|35 and below||23||6||8|
|Above 35 to 45||21||7||9Text 3|
|Above 45 to 50||19||8||10|
|Above 50 to 55||15||11.5||10.5|
|Above 55 to 60||12||3.5||10.5|
|Above 60 to 65||3.5||2.5||10.5|
CPF contribution caps
There are limits to how much you can contribute to your CPF accounts each month. This is known as the CPF Wage Ceiling, and comes in two components.
First, the Ordinary Wage Ceiling stipulates that CPF contributions only apply up to a monthly gross wage of $6,000. Anything more than that is not subject to CPF contribution — either by the employee or the employer.
Example: Your gross salary is $6,500 per month. You and your employer need only contribute CPF on $6,000 only. You are allowed to take home the additional $500 in totality.
Next, the Additional Wage Ceiling concerns your additional wages, such as bonuses. It is calculated accordingly: $102,000 — annual ordinary wages subject to CPF for the year. CPF contributions are applied on your total additional wages if they fall below the Additional Wage Ceiling.
Example: Your gross monthly salary is $6,500 and you receive 3 months bonus, i.e., $19,500. The Additional Wage Ceiling is $102,000: ($6,000 x 12) = $30,000.
As your total bonus (or additional wages) is $19,500, it is lower than the Additional Wage Ceiling of $30,000. Hence, both you and your employer have to make CPF contributions on your bonus.
What is the CPF Annual Limit?
There is a limit to how much money your CPF account can receive each year. This is known as the Annual Limit, and is currently set at $37,740.
The Annual Limit applies to both mandatory contributions and voluntary contributions (such as cash top-ups to your CPF accounts that you make on your own accord).
The 4 CPF accounts and their uses
A CPF member will have three CPF accounts until age 55, whereupon a fourth account is automatically created. Let’s take a look at what these accounts are and their uses.
|Ordinary Account (OA)||May be used for housing, insurance, investment and education|
|Special Account (SA)||For old age and investment in retirement-related financial products|
|Medisave Account (MA)||For hospitalisation expenses and approved medical insurance|
|Retirement Account (RA)||For retirement needs, Automatically created on your 55th birthday by merging your OA and SA moniestd>|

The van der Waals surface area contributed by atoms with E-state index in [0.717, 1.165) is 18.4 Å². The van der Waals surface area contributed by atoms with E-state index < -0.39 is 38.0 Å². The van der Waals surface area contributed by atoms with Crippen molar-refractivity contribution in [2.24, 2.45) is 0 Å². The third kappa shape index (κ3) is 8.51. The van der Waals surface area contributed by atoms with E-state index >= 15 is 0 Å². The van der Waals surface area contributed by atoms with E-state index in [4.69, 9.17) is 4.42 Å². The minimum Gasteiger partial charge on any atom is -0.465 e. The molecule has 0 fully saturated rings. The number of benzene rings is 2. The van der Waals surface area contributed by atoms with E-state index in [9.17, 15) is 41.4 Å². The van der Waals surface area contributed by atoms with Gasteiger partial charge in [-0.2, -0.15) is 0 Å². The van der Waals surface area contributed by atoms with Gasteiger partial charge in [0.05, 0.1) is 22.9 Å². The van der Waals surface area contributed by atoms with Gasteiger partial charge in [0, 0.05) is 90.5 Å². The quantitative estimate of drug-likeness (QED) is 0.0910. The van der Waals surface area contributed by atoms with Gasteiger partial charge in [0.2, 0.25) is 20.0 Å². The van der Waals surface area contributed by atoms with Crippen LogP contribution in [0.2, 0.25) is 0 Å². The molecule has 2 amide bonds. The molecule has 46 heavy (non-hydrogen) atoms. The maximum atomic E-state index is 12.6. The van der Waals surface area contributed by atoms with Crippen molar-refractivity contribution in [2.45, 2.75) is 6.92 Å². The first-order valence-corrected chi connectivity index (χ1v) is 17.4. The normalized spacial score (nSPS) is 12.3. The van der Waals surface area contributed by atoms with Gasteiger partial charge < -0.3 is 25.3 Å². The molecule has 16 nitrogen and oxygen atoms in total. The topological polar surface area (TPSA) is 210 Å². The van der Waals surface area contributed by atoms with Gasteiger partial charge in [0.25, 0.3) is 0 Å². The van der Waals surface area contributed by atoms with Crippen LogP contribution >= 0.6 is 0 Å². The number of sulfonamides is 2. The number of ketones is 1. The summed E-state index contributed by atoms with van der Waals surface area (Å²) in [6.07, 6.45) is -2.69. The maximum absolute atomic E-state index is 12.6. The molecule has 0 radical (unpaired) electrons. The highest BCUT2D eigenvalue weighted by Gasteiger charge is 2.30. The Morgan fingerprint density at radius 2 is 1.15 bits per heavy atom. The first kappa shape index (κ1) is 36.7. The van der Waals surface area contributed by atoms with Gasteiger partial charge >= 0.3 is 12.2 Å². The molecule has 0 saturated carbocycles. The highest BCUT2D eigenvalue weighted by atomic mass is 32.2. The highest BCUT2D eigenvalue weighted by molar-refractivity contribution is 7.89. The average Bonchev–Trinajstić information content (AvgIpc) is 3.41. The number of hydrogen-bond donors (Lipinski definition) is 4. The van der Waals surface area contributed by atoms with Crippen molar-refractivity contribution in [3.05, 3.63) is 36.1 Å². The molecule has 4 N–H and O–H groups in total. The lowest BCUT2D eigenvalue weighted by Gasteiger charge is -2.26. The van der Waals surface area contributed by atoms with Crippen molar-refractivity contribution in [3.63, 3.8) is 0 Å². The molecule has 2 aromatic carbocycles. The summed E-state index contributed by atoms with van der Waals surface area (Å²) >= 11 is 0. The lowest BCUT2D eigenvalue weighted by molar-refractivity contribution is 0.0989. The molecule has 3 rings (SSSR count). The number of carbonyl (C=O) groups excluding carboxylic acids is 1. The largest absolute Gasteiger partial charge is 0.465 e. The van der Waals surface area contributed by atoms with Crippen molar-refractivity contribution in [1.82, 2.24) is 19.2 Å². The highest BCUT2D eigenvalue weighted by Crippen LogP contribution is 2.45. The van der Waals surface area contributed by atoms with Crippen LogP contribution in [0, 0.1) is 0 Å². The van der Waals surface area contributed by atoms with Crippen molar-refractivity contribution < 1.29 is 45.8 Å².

The funds allocated to your Ordinary Account (OA) can be used for four purposes: housing, insurance, investment and education.
There are some differences when using your OA funds to buy a public flat vs a private property, but the important thing to note here is that OA money used to buy private properties must be paid back into your CPF account when you sell the property. For HDB properties, this requirement does not apply.
For insurance, the OA is most commonly used to pay premiums for the Dependants Protection Scheme (DPS), which is an affordable term life insurance plan that affords CPF members some basic life protection.
Education is another permissible use of the OA funds. Members can use their OA to pay for their own, their spouse’s, their children’s or their relative’s subsidised tuition fees for approved courses. The amount used for education must be paid back by the student starting one year from graduation. However, the member may apply to waive the replacement if qualifying conditions have been met.
Lastly, the OA can also be used for investment in various CPFB-approved financial products. Such investments are not guaranteed by the Board, and a member could make a loss on their OA investments.
The Special Account (SA) has a more restricted range of uses compared to the OA, ostensibly because the money in this account is meant to be used to meet retirement needs.
As such, the SA funds can only be invested in a narrower range of financial products, including unit trusts, investment-linked policies, annuities, treasury bills, endowment policies and Singapore Government Bonds, to name a few. If you’re familiar with financial products, you’ll notice these are commonly considered to be lower-risk investments.